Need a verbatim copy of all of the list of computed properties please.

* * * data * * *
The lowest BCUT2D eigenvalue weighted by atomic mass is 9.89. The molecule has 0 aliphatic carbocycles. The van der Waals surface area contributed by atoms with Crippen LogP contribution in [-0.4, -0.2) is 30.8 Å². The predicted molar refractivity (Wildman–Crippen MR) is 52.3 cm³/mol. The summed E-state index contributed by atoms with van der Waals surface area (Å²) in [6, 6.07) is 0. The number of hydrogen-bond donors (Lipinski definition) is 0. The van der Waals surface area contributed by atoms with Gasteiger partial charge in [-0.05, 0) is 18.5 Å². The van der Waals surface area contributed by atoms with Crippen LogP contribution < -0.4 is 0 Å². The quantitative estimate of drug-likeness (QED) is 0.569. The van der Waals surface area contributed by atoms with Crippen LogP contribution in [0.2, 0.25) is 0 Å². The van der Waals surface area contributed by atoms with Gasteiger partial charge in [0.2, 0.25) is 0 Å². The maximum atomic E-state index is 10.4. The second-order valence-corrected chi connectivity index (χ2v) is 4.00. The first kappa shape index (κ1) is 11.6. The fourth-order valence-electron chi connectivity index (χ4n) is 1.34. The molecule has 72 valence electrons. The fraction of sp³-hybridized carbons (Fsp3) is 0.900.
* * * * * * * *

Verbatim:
The lowest BCUT2D eigenvalue weighted by atomic mass is 9.89. The molecule has 0 aliphatic carbocycles. The van der Waals surface area contributed by atoms with Crippen LogP contribution in [-0.4, -0.2) is 30.8 Å². The predicted molar refractivity (Wildman–Crippen MR) is 52.3 cm³/mol. The summed E-state index contributed by atoms with van der Waals surface area (Å²) in [6, 6.07) is 0. The number of hydrogen-bond donors (Lipinski definition) is 0. The van der Waals surface area contributed by atoms with Gasteiger partial charge in [-0.05, 0) is 18.5 Å². The van der Waals surface area contributed by atoms with Crippen LogP contribution < -0.4 is 0 Å². The quantitative estimate of drug-likeness (QED) is 0.569. The van der Waals surface area contributed by atoms with Crippen LogP contribution in [0.2, 0.25) is 0 Å². The van der Waals surface area contributed by atoms with Gasteiger partial charge in [0.2, 0.25) is 0 Å². The maximum atomic E-state index is 10.4. The second-order valence-corrected chi connectivity index (χ2v) is 4.00. The first kappa shape index (κ1) is 11.6. The fourth-order valence-electron chi connectivity index (χ4n) is 1.34. The molecule has 72 valence electrons. The fraction of sp³-hybridized carbons (Fsp3) is 0.900.